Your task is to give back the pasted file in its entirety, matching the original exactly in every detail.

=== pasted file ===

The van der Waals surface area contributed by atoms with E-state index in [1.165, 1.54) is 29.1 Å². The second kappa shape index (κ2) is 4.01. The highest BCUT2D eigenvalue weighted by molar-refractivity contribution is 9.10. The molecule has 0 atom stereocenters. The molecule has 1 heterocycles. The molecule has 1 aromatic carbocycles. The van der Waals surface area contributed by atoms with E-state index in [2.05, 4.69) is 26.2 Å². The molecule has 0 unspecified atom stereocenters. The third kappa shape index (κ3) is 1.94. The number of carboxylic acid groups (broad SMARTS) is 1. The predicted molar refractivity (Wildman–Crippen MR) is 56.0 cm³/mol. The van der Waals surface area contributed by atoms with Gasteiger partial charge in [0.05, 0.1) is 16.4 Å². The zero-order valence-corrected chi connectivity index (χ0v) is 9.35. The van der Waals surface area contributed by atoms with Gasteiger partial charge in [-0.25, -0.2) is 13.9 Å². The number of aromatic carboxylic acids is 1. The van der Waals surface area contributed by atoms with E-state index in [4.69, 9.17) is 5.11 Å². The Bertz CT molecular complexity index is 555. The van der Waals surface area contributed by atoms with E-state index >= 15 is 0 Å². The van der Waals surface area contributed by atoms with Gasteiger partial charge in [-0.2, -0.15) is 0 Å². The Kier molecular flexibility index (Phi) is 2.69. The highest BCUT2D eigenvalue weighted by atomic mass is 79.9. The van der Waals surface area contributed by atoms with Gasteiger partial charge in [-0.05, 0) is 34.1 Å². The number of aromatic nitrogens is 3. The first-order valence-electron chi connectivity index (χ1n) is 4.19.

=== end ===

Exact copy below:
The van der Waals surface area contributed by atoms with E-state index in [1.165, 1.54) is 29.1 Å². The second kappa shape index (κ2) is 4.01. The highest BCUT2D eigenvalue weighted by molar-refractivity contribution is 9.10. The molecule has 0 atom stereocenters. The molecule has 1 heterocycles. The molecule has 1 aromatic carbocycles. The van der Waals surface area contributed by atoms with E-state index in [2.05, 4.69) is 26.2 Å². The molecule has 0 unspecified atom stereocenters. The third kappa shape index (κ3) is 1.94. The number of carboxylic acid groups (broad SMARTS) is 1. The predicted molar refractivity (Wildman–Crippen MR) is 56.0 cm³/mol. The van der Waals surface area contributed by atoms with Gasteiger partial charge in [0.05, 0.1) is 16.4 Å². The zero-order valence-corrected chi connectivity index (χ0v) is 9.35. The van der Waals surface area contributed by atoms with Gasteiger partial charge in [-0.25, -0.2) is 13.9 Å². The number of aromatic carboxylic acids is 1. The van der Waals surface area contributed by atoms with E-state index in [4.69, 9.17) is 5.11 Å². The Bertz CT molecular complexity index is 555. The van der Waals surface area contributed by atoms with E-state index >= 15 is 0 Å². The van der Waals surface area contributed by atoms with Gasteiger partial charge in [-0.2, -0.15) is 0 Å². The Kier molecular flexibility index (Phi) is 2.69. The highest BCUT2D eigenvalue weighted by atomic mass is 79.9. The van der Waals surface area contributed by atoms with Gasteiger partial charge in [-0.05, 0) is 34.1 Å². The number of aromatic nitrogens is 3. The first-order valence-electron chi connectivity index (χ1n) is 4.19.